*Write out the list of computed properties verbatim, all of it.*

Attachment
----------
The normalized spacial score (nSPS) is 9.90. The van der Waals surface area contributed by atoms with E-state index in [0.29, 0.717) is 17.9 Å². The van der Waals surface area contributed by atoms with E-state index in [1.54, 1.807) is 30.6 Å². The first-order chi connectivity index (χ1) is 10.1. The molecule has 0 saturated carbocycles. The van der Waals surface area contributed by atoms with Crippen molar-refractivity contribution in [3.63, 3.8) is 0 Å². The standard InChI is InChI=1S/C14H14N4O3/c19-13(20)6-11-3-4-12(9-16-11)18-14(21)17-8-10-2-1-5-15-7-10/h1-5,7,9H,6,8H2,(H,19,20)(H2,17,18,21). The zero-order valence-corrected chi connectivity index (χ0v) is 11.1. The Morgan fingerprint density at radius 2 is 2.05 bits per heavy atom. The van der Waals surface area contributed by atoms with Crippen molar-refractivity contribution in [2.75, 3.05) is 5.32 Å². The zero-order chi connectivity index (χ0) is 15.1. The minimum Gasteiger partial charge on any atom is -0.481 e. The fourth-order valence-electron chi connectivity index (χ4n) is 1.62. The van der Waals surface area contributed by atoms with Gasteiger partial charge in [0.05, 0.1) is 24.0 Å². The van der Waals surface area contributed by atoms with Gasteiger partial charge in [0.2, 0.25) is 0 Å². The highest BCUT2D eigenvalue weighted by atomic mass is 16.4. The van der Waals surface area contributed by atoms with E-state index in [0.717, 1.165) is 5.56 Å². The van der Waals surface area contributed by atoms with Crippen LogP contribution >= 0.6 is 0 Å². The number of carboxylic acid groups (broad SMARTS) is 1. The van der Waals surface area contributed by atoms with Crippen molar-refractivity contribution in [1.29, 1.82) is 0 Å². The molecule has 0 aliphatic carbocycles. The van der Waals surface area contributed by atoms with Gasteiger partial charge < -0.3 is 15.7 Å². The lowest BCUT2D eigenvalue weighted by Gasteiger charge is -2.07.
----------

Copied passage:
The normalized spacial score (nSPS) is 9.90. The van der Waals surface area contributed by atoms with E-state index in [0.29, 0.717) is 17.9 Å². The van der Waals surface area contributed by atoms with E-state index in [1.54, 1.807) is 30.6 Å². The first-order chi connectivity index (χ1) is 10.1. The molecule has 0 saturated carbocycles. The van der Waals surface area contributed by atoms with Crippen molar-refractivity contribution in [3.63, 3.8) is 0 Å². The standard InChI is InChI=1S/C14H14N4O3/c19-13(20)6-11-3-4-12(9-16-11)18-14(21)17-8-10-2-1-5-15-7-10/h1-5,7,9H,6,8H2,(H,19,20)(H2,17,18,21). The zero-order valence-corrected chi connectivity index (χ0v) is 11.1. The Morgan fingerprint density at radius 2 is 2.05 bits per heavy atom. The van der Waals surface area contributed by atoms with Crippen molar-refractivity contribution in [2.75, 3.05) is 5.32 Å². The zero-order chi connectivity index (χ0) is 15.1. The minimum Gasteiger partial charge on any atom is -0.481 e. The fourth-order valence-electron chi connectivity index (χ4n) is 1.62. The van der Waals surface area contributed by atoms with Gasteiger partial charge in [0.05, 0.1) is 24.0 Å². The van der Waals surface area contributed by atoms with Gasteiger partial charge in [0.2, 0.25) is 0 Å². The highest BCUT2D eigenvalue weighted by atomic mass is 16.4. The van der Waals surface area contributed by atoms with E-state index in [0.717, 1.165) is 5.56 Å². The van der Waals surface area contributed by atoms with Crippen LogP contribution >= 0.6 is 0 Å². The number of carboxylic acid groups (broad SMARTS) is 1. The van der Waals surface area contributed by atoms with Crippen molar-refractivity contribution in [1.29, 1.82) is 0 Å². The molecule has 0 aliphatic carbocycles. The van der Waals surface area contributed by atoms with Gasteiger partial charge < -0.3 is 15.7 Å². The lowest BCUT2D eigenvalue weighted by Gasteiger charge is -2.07.